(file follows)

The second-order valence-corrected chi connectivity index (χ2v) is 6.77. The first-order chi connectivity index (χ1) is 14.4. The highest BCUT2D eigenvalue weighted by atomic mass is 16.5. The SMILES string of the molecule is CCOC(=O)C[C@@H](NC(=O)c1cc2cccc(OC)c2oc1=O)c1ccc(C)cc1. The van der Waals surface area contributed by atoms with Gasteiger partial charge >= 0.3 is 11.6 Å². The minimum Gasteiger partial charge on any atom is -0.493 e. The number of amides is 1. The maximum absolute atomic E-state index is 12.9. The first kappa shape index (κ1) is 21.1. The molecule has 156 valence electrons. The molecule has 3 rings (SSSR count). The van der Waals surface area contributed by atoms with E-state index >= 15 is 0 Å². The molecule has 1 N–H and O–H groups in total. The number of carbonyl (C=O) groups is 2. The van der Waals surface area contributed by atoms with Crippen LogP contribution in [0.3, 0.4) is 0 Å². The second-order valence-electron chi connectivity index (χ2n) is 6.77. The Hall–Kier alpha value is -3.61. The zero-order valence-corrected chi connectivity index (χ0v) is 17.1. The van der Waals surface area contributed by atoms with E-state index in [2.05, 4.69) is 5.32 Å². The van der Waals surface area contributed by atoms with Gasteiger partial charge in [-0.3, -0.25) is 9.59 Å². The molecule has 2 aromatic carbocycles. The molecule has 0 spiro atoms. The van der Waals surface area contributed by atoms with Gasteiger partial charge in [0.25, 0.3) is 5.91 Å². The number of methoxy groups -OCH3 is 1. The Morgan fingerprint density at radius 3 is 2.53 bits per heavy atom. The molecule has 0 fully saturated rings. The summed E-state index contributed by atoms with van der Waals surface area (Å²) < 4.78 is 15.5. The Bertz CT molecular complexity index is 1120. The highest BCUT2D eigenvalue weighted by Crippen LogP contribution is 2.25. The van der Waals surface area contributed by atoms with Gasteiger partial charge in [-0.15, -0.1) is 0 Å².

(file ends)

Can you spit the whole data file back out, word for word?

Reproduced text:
The second-order valence-corrected chi connectivity index (χ2v) is 6.77. The first-order chi connectivity index (χ1) is 14.4. The highest BCUT2D eigenvalue weighted by atomic mass is 16.5. The SMILES string of the molecule is CCOC(=O)C[C@@H](NC(=O)c1cc2cccc(OC)c2oc1=O)c1ccc(C)cc1. The van der Waals surface area contributed by atoms with Gasteiger partial charge >= 0.3 is 11.6 Å². The minimum Gasteiger partial charge on any atom is -0.493 e. The number of amides is 1. The maximum absolute atomic E-state index is 12.9. The first kappa shape index (κ1) is 21.1. The molecule has 156 valence electrons. The molecule has 3 rings (SSSR count). The van der Waals surface area contributed by atoms with E-state index >= 15 is 0 Å². The molecule has 1 N–H and O–H groups in total. The number of carbonyl (C=O) groups is 2. The van der Waals surface area contributed by atoms with Crippen LogP contribution in [0.3, 0.4) is 0 Å². The second-order valence-electron chi connectivity index (χ2n) is 6.77. The Hall–Kier alpha value is -3.61. The zero-order valence-corrected chi connectivity index (χ0v) is 17.1. The van der Waals surface area contributed by atoms with E-state index in [2.05, 4.69) is 5.32 Å². The van der Waals surface area contributed by atoms with Gasteiger partial charge in [-0.3, -0.25) is 9.59 Å². The molecule has 2 aromatic carbocycles. The molecule has 0 spiro atoms. The van der Waals surface area contributed by atoms with Gasteiger partial charge in [0.25, 0.3) is 5.91 Å². The number of methoxy groups -OCH3 is 1. The Morgan fingerprint density at radius 3 is 2.53 bits per heavy atom. The molecule has 0 fully saturated rings. The summed E-state index contributed by atoms with van der Waals surface area (Å²) < 4.78 is 15.5. The Bertz CT molecular complexity index is 1120. The highest BCUT2D eigenvalue weighted by Crippen LogP contribution is 2.25. The van der Waals surface area contributed by atoms with Gasteiger partial charge in [-0.15, -0.1) is 0 Å².